I’m glad that Tell Me Again How a Crush Should Feel didn’t disappointment me as much as If You Could Be Mine. (Click here for my review on IYCBM). I hadn’t realized at first that TMAHACSF (that’s a lot of letters) was written by the same author as IYCBM and when I did, I was a bit wary, but I decided to read it anyway. And to be completely honest, majority of the book was absolutely dreadful. For the most part, Leila simply narrated what everyone else was doing and how they were feeling/reacting to events. I kept wondering how she felt or what she was doing. Why have a first person narrator if we’re going to learn about everyone else and learn nothing about the speaker?
Another thing that bothered me was how Farizan went about establishing Leila’s difficult life, which hindered her from coming out. I’m by no means saying that it’s easy to come out to one’s family and friends and I can’t even imagine how hard it must be. Nonetheless, Leila’s reason for not coming out to her family sooner is that her father is a traditional Persian, but Farizan doesn’t clearly explain what this means. I know that Leila’s father wants her to be a doctor and she’s expected to marry a man of similar background, but Farizan doesn’t create that same pressure to conform to society’s expectations like she does in If You Could Be Mine. Since this pressure wasn’t clearly defined it seemed like Leila was her own obstacle, like she wasn’t comfortable with her own homosexuality, and talked about other people to avoid the topic.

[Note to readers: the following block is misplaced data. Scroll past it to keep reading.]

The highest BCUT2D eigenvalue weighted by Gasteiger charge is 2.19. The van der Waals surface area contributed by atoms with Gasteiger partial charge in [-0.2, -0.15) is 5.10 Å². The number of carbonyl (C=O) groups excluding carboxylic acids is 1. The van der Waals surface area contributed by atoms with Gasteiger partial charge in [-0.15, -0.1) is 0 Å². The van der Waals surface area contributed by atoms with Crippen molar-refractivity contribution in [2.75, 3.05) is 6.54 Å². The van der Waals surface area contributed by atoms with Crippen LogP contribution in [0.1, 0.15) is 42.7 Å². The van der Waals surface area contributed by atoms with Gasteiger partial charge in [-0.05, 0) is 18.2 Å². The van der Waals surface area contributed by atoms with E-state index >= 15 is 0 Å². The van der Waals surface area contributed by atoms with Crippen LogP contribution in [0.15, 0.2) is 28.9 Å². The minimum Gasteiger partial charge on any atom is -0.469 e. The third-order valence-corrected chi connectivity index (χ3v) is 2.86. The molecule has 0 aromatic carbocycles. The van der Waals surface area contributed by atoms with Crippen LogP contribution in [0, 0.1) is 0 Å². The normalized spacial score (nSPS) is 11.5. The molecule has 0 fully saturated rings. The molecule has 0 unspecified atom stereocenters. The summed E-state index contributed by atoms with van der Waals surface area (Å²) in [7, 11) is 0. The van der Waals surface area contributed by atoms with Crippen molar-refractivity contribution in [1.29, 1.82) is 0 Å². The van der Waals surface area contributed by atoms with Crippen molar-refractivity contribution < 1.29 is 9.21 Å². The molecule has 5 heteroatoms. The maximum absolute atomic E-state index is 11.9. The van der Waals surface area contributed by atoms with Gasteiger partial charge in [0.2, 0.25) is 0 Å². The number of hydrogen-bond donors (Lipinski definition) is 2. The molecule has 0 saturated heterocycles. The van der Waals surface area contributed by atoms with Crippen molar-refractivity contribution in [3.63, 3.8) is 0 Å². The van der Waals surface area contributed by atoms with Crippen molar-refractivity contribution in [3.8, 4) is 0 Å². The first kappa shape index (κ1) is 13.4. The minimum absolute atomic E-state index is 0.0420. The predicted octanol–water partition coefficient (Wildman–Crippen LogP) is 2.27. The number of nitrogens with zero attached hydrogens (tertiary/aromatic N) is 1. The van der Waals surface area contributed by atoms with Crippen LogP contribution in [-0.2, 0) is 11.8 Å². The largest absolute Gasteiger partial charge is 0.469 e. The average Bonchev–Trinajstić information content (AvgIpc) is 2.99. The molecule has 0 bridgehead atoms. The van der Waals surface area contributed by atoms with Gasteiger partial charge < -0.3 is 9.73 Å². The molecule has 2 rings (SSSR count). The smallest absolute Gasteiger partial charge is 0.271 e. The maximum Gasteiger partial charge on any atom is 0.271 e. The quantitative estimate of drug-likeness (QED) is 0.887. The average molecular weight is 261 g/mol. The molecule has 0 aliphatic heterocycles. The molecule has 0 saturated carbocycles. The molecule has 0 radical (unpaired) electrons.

I also didn’t like Leila’s crush on Saskia. I could tell it was a destructive from a mile away. Usually, when a person has a crush on someone, he/she focuses on the good qualities of that person and the traits and hobbies that may have in common, but it was clear that Leila’s crush wasn’t a normal one because she placed Saskia on a pedestal. To Leila, Saskia was perfect and she did whatever Saskia wanted to spend time with her. Leila learned more about herself and gained friends from the experience, but that doesn’t excuse the destructive nature of Saskia and Leila’s interactions.
All in all, by the end, the book didn’t seem like a complete disappointment, but more people will leave this book unfinished than read. Leila takes too long to get to the introspective narrative that readers are used to when it comes to first person POVs.